This is the VOA Special English Health Report.
A migraine headache can cause disabling pain. People may not feel back to normal for hours or even days.
Migraine headaches are most common among young adults and middle-aged people. In the United States, about eighteen percent of women and six percent of men report having migraines.
People who suffer from migraines can find that different "triggers" in different people may get a headache started. Stress can act as a trigger. So can chocolate in some people.
Many migraine sufferers say hot weather and low barometric pressure can act as triggers. But researchers say they did not have much scientific evidence of that -- until now.
In a new study, a team examined the medical records of seven thousand hospital patients. The patients had visited the emergency room at Beth Israel Deaconess Medical Center in Boston, Massachusetts, because of a headache. More than two thousand of them had been found to have a migraine.
The team then compared those records to weather conditions in the twenty-four hours before the hospital visits. For every increase of five degrees Celsius in air temperature, the patients had a seven and one-half percent higher risk of migraine. Decreases in barometric pressure two to three days before the visit also appeared to trigger headaches, but to a lesser extent.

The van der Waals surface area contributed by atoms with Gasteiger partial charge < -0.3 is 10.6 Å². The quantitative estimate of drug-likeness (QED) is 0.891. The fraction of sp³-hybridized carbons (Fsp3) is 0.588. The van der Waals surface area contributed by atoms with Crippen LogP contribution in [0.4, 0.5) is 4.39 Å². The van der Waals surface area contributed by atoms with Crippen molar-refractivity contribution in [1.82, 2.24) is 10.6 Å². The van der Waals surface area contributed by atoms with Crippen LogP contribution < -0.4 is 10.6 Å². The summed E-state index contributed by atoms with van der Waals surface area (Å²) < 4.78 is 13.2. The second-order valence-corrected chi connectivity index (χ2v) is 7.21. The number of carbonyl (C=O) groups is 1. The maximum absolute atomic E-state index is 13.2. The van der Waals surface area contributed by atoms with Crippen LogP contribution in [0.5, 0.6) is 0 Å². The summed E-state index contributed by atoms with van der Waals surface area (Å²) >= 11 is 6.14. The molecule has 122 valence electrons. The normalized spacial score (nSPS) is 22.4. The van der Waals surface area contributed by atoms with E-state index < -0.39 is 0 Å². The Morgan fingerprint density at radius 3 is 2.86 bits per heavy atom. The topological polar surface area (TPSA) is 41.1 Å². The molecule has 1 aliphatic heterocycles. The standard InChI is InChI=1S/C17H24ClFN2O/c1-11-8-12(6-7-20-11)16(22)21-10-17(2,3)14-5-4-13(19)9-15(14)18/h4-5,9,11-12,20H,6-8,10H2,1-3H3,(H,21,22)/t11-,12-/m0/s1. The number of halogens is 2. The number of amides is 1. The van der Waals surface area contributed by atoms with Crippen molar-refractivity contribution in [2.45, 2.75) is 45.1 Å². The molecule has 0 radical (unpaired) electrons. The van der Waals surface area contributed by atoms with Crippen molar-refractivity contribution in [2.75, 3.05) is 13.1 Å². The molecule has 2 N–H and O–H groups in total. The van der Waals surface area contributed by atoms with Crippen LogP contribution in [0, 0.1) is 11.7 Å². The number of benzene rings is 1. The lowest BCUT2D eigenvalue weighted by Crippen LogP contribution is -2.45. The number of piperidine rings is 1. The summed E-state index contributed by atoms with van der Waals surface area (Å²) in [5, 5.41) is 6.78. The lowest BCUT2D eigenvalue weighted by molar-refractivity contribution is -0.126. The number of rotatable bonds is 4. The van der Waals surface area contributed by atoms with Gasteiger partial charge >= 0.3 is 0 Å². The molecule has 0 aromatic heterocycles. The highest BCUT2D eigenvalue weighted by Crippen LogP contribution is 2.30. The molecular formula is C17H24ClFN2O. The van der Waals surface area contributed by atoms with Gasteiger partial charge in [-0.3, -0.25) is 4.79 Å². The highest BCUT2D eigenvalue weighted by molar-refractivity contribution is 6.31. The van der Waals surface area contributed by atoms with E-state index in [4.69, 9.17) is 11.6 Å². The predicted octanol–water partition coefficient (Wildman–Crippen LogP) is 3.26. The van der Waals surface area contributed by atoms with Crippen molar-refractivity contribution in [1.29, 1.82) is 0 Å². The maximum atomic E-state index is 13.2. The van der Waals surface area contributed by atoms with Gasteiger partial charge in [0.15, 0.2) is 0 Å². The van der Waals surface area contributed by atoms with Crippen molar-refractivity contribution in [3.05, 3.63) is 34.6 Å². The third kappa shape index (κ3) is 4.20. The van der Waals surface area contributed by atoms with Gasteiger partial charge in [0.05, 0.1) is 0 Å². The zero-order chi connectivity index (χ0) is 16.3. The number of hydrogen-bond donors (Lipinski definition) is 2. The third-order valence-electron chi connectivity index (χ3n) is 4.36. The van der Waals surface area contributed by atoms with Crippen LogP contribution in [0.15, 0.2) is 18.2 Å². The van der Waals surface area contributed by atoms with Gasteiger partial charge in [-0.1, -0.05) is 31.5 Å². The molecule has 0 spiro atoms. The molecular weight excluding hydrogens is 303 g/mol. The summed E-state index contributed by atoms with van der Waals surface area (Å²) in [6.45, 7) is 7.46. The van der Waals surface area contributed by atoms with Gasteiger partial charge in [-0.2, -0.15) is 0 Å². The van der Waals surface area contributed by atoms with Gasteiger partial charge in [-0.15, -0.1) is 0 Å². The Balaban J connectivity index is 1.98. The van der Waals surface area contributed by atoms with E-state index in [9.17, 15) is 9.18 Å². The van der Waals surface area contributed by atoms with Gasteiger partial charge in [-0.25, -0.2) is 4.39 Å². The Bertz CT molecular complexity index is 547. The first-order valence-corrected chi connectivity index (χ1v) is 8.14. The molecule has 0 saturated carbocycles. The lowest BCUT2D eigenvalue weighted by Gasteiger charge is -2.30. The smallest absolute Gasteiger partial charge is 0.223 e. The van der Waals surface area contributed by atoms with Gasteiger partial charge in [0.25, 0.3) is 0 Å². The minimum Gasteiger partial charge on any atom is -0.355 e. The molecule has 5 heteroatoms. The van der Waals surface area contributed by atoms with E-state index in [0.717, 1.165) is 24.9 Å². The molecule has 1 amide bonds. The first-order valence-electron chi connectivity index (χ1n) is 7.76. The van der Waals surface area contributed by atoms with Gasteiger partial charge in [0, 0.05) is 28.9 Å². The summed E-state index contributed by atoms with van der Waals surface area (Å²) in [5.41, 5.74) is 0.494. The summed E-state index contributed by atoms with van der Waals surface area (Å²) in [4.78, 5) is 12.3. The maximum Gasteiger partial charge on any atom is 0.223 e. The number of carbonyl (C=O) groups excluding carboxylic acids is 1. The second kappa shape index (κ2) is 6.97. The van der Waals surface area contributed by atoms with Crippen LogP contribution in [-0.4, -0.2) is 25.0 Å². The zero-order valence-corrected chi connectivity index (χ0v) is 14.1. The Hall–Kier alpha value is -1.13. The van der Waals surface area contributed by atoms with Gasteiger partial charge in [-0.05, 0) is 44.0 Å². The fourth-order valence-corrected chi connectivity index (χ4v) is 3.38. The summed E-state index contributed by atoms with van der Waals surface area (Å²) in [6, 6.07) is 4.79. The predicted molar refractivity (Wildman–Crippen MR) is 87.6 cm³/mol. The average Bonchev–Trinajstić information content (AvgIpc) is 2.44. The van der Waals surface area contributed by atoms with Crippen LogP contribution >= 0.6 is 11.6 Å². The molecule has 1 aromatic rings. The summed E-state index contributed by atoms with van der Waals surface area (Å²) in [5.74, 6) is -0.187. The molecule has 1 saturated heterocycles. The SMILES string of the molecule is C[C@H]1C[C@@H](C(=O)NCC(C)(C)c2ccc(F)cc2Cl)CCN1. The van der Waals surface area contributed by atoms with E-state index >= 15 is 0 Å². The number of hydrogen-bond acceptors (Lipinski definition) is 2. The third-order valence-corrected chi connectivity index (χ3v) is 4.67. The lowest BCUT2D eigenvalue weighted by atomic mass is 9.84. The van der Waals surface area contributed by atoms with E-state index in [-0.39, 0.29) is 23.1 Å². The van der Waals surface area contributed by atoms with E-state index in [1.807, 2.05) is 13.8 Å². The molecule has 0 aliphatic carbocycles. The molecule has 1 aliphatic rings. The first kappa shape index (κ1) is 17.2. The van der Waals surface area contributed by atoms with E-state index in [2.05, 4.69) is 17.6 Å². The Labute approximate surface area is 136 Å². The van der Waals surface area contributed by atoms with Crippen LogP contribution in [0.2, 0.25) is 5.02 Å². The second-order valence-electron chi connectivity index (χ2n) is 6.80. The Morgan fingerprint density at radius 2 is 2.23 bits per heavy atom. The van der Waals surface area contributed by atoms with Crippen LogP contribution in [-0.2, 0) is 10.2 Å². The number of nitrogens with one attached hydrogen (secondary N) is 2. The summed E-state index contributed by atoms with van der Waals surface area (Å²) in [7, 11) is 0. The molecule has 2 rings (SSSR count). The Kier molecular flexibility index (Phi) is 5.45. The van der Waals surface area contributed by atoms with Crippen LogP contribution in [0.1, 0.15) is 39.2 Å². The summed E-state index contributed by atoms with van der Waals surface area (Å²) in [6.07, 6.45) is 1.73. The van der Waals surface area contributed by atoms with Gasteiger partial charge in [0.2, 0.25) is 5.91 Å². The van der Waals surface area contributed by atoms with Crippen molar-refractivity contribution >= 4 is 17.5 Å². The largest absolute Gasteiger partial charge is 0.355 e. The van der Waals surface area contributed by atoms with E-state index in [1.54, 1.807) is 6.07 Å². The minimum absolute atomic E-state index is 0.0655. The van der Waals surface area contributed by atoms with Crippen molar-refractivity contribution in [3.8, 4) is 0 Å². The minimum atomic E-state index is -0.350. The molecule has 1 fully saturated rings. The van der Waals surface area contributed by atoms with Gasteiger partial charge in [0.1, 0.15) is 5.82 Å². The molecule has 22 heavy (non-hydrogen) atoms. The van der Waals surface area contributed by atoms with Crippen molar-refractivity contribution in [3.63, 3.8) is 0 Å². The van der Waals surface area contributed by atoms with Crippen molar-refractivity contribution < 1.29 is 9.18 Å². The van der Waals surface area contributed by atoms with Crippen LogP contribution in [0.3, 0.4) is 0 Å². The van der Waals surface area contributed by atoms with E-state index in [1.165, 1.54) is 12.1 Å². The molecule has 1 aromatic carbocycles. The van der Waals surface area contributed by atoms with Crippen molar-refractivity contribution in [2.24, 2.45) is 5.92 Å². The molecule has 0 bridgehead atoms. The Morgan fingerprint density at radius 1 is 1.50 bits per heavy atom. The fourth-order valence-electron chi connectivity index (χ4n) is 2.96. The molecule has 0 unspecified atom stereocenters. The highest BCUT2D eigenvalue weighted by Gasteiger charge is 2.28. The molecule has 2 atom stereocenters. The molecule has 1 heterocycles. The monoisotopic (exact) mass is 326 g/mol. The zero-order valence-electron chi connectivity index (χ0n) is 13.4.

The researchers found no evidence that air pollution influenced headaches. But they could not rule out the possibility of a smaller effect similar to that seen earlier for strokes.
Kenneth Mukamal of Beth Israel Deaconess and Harvard Medical School led the study, reported in the journal Neurology.
A separate study has found that age, gender and where a person has extra body fat may affect the risk of migraine. It found that overweight people between the ages of twenty and fifty-five may have a higher risk. On average, those who were larger around the middle were more likely to have migraines than those of the same age with smaller waistlines.
The study involved twenty-two thousand people. It was led by Lee Peterlin of Drexel University College of Medicine in Philadelphia, Pennsylvania. She says early results suggest that losing weight in the stomach area may help younger people who experience migraines, especially women. The findings will be presented in a few weeks at the American Academy of Neurology meeting in Seattle, Washington.
And that's the VOA Special English Health Report,
written by Caty Weaver. I'm Steve Ember.